A new study found that a majority of white Americans believe that protests improve the country -- that is, unless those protesting are black.
According to a recent survey conducted by the Public Religion Research Institute, 67 percent of white Americans believe protesting against the government’s unfair practices are good for the nation. However, when a separate sample of white Americans were asked the same question, but specifically about protests led by black people, that number dropped to 48 percent.
“Most white Americans generally believe that protests are good for the country, but they hold significant reservations about protests led by African Americans,” Dr. Robert P. Jones, CEO of Public Religion Research Institute, said in a press release.
“Among white Americans, strong support for protesting government mistreatment drops dramatically among whites when protesters are identified as black Americans.”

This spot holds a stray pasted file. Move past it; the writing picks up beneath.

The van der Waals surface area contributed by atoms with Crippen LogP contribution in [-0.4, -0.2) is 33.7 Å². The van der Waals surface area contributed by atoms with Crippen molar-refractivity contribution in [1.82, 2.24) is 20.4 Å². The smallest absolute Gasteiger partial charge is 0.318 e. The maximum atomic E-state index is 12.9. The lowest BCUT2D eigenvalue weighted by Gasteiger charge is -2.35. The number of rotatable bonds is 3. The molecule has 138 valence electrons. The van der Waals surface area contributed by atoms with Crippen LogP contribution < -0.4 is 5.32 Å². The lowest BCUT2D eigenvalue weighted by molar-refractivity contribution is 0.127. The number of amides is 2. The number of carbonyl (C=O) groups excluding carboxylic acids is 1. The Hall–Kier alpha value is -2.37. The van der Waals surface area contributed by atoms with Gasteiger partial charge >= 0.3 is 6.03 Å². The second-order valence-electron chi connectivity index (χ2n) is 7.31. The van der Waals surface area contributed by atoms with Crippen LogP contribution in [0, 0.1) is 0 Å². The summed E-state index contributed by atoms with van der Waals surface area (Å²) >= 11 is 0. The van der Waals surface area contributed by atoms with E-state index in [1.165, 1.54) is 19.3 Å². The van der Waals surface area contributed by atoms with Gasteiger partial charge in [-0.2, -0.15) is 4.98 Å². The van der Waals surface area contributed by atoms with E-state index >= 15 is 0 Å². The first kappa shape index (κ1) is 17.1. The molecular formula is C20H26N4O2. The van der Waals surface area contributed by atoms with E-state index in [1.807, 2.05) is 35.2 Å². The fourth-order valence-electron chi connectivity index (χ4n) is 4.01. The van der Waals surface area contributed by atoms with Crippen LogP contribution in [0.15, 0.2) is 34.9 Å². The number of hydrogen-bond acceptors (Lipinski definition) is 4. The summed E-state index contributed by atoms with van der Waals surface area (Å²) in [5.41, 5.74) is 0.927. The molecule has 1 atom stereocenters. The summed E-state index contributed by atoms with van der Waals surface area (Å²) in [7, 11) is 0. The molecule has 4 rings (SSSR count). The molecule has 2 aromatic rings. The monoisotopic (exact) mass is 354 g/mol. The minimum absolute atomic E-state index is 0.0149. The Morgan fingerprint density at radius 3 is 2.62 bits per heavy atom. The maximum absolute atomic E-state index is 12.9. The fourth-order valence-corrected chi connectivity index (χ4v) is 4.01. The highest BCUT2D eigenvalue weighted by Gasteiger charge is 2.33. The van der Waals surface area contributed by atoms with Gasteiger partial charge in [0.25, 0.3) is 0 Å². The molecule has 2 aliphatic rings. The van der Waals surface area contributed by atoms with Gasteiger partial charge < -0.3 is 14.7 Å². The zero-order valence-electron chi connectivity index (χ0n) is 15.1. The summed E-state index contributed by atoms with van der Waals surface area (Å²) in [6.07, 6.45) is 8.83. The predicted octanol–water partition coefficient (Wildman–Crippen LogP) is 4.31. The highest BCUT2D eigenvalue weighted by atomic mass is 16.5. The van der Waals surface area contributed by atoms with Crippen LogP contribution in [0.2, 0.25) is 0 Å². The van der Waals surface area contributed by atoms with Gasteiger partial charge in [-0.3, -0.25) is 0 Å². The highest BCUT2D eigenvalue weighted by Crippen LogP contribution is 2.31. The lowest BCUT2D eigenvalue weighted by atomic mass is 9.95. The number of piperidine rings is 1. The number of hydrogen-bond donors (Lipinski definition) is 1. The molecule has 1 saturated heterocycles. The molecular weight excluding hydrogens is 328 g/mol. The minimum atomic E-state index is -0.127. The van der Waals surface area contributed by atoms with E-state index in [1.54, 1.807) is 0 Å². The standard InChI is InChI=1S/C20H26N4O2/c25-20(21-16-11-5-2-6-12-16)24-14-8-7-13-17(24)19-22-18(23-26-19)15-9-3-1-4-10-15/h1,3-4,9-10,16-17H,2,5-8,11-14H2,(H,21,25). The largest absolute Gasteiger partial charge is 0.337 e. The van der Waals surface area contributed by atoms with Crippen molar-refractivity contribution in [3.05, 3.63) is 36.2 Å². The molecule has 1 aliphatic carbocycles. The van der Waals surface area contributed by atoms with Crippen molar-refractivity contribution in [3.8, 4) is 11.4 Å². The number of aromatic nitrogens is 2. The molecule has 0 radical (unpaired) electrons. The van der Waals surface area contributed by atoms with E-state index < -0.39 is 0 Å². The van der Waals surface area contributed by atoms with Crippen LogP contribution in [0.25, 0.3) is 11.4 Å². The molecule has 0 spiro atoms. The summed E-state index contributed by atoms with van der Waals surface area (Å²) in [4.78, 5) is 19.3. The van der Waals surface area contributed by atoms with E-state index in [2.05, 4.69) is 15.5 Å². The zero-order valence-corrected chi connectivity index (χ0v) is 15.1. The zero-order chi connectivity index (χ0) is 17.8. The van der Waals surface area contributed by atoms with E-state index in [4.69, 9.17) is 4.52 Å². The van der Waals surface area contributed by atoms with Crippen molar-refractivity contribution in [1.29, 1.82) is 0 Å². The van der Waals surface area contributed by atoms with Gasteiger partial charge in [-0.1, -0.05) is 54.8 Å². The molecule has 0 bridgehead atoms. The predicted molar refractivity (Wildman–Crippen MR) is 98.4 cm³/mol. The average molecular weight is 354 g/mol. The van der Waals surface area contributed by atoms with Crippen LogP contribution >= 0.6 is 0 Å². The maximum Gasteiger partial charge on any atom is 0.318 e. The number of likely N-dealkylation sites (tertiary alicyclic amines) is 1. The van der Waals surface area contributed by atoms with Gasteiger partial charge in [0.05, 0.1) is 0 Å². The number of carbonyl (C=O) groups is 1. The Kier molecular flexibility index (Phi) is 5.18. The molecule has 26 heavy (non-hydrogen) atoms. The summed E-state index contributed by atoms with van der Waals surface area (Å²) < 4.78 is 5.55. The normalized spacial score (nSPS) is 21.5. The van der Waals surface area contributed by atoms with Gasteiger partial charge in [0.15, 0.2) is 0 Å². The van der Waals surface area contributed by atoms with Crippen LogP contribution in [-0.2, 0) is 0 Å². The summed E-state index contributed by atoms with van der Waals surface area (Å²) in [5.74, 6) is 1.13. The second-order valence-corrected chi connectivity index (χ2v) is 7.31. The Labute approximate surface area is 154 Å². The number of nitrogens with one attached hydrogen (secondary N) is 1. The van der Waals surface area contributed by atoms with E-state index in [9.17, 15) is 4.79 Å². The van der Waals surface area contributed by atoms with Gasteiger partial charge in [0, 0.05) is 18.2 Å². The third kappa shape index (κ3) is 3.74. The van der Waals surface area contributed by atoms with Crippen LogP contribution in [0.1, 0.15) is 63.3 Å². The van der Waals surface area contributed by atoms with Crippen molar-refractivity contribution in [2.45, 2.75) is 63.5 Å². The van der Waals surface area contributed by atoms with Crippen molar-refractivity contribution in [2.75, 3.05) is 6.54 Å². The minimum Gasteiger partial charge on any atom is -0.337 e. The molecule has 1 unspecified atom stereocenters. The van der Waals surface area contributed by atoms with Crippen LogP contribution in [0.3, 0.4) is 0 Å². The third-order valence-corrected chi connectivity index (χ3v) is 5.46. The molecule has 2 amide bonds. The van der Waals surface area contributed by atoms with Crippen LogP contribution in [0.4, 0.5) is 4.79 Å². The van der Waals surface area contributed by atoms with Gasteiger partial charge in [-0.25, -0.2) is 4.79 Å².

The survey also gauged attitude from non-white Americans, which yielded the complete opposite response. Results showed that 56 percent of non-white Americans believed protests helped the country while 65 percent of a different group of non-white Americans held the same belief when protesters are black.
“We expected to see some differences along racial lines when we asked these questions, but we certainly had not expected a gap that size, a gap that large,” Dan Cox, research director at Public Religion Research Institute, told the Washington Post.
Many critics have condemned the media for biased coverage of protests. One recent video by Brave New Films highlighted the distinction between white rioters and black protesters and how the two are portrayed differently.
The narrator asked, “Why is it that the leadership of the black community is always called into question? But no one ever questions the leadership of white parents who let their kids burn down and vandalize a college campus?”
Read the full report at Public Religion Research Institute.
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